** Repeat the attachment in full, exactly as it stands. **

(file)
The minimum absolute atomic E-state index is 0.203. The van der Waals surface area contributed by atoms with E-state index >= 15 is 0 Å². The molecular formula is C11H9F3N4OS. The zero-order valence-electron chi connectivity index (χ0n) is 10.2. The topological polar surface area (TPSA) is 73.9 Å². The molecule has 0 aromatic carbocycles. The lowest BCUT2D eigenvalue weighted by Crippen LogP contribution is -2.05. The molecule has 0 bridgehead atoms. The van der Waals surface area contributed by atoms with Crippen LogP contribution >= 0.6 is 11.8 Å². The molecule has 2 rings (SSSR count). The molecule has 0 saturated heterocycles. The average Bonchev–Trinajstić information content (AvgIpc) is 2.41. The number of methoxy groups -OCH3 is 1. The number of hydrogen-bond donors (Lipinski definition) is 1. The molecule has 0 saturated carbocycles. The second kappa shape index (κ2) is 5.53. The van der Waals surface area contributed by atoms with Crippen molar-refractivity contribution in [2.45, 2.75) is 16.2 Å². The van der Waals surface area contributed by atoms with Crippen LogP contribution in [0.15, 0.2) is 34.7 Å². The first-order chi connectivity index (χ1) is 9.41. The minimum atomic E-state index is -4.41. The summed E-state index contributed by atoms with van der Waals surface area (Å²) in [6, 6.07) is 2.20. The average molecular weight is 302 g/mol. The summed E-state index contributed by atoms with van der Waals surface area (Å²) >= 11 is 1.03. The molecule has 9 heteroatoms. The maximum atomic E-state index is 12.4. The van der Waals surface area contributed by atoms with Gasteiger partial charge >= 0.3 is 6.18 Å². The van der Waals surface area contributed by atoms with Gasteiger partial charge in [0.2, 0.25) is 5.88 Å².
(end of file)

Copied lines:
The minimum absolute atomic E-state index is 0.203. The van der Waals surface area contributed by atoms with E-state index >= 15 is 0 Å². The molecular formula is C11H9F3N4OS. The zero-order valence-electron chi connectivity index (χ0n) is 10.2. The topological polar surface area (TPSA) is 73.9 Å². The molecule has 0 aromatic carbocycles. The lowest BCUT2D eigenvalue weighted by Crippen LogP contribution is -2.05. The molecule has 0 bridgehead atoms. The van der Waals surface area contributed by atoms with Crippen LogP contribution >= 0.6 is 11.8 Å². The molecule has 2 rings (SSSR count). The molecule has 0 saturated heterocycles. The average Bonchev–Trinajstić information content (AvgIpc) is 2.41. The number of methoxy groups -OCH3 is 1. The number of hydrogen-bond donors (Lipinski definition) is 1. The molecule has 0 saturated carbocycles. The second kappa shape index (κ2) is 5.53. The van der Waals surface area contributed by atoms with Crippen molar-refractivity contribution in [2.45, 2.75) is 16.2 Å². The van der Waals surface area contributed by atoms with Crippen LogP contribution in [0.15, 0.2) is 34.7 Å². The first-order chi connectivity index (χ1) is 9.41. The minimum atomic E-state index is -4.41. The summed E-state index contributed by atoms with van der Waals surface area (Å²) in [6, 6.07) is 2.20. The average molecular weight is 302 g/mol. The summed E-state index contributed by atoms with van der Waals surface area (Å²) >= 11 is 1.03. The molecule has 9 heteroatoms. The maximum atomic E-state index is 12.4. The van der Waals surface area contributed by atoms with Gasteiger partial charge >= 0.3 is 6.18 Å². The van der Waals surface area contributed by atoms with Gasteiger partial charge in [0.2, 0.25) is 5.88 Å².